12. Alberta ranks highest for pet ownership, at 63%, Canada pet statistics confirm. 

(Source: Pawzy)

Here’s a province-wide breakdown of pet ownership:

  • British Columbia – 55%
  • Alberta – 63%
  • Saskatchewan – 56%
  • Quebec – 56%
  • Atlantic provinces – 54%

That being said, Atlantic residents are the most attached to their pets, and 100% said that they’re considered family.  

13. Pet ownership statistics state that households with no kids are more likely to keep pets, at 72%.

(Source: Pawzy)

In contrast, households with kids were less likely to welcome pets (51%). Households with pets were most likely to consider pets as family, at 99%

The joy of calling themselves “pet parents” has progressed with oncoming generations – 

Boomers (44%), Gen X (47%), Millennials (54%). 

14. The average cost of owning a dog per year in Canada is $3,724.

(Source: Statista)

Before getting a pet, it’s best to remember that it’s a life-long commitment – emotional, and frankly, financial. So, let’s take a look at the top categories of pet-related expenses:

  • Pet food – $1,132
  • Pet insurance – $1,097
  • Dental care – $652
  • Parasite prevention – $241
  • Vaccines – $175
  • Blood work – $135
  • Annual Lyme test – $96
  • Toys – $75

15. According to pet industry Canada statistics, households with incomes above $100,000 are more likely to own pets.

(Source: Pawzy)

This is a no-brainer: 

Keeping pets involves money. There are one-time expenses as well as annual expenses. 

So, Canadian households earning above $100,000 are 71% more likely to take in animals. Households with incomes between $50,000 and $100,000 are 59% likely, while those with incomes less than $50,000 are 48% likely to keep pets. 

16. 2019 animal shelter statistics for Canada reported that more than 78,000 cats and around 28,000 dogs had to take refuge in shelters.

(Source: Humane Canada Report 2019)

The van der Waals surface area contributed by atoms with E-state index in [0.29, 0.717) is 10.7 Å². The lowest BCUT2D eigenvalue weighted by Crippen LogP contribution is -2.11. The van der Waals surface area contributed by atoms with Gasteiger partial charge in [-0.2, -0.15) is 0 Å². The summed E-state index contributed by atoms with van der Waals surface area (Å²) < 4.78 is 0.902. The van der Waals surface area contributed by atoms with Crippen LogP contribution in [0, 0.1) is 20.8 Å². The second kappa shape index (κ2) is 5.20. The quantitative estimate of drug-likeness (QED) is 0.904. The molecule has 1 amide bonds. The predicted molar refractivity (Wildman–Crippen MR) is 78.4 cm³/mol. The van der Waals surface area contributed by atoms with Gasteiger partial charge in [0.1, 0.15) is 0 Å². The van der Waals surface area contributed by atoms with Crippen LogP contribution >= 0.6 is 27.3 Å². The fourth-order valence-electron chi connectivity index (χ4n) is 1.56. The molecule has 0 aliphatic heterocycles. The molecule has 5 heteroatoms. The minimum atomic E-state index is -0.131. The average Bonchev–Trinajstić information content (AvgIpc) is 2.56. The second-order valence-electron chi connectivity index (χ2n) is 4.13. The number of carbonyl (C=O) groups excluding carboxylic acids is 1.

Shelters also took in 11,000 animals of other species. 

This intake trend has held constant for many years:

The number of cats taken in by shelters is roughly double the number of dogs in Canada.

So, what happens to these voiceless beings who come to shelters? Read on:

17. Pet statistics report that the most common outcome for surrendered pets in shelters is adoption, at the rates of 60 % for cats) and 45 % for dogs.

(Source: Humane Canada Report 2019)

Furthermore, in 2019, 28% of shelter dogs and 5% of cats were reclaimed by owners. 

Quite a hopeful turn for the animals who come to these shelters, isn’t it?

Let’s talk about some shelter statistics that aren’t quite so favourable: 

In 2019, 10% of shelter dogs and 15% of cats had to be euthanized.

Pet Wellness Statistics

Pet Industry Canada Statistics

18. 70% of veterinarians in Canada discuss health and nutrition with cat and dog owners. 

(Source: Canada’s Pet Wellness Report)

Vets report the top five feeding mistakes Canadians make: 

  • Overfeeding
  • Offering too many treats
  • Free choice of food
  • Poor quality of food
  • Human food

Feeding the right amount and the right kind of food are common areas of error. We’ve got stats to confirm:

A study revealed that only 18% of owners feed their pets the amount recommended on the packages.  

19. 60% of pet owners are likely to buy food that their pets love to eat.

(Source: Canada’s Pet Wellness Report)

That sounds like a pretty harmless thing to do, right?

However, only 33% of pet owners in Canada are likely to buy pet foods that meet their health requirements. The stress is on taste and pets’ preferences, even if the foods miss out on vital health points. 

20. 19% of vets report that pet owners use food prices as the deciding factor for their purchases.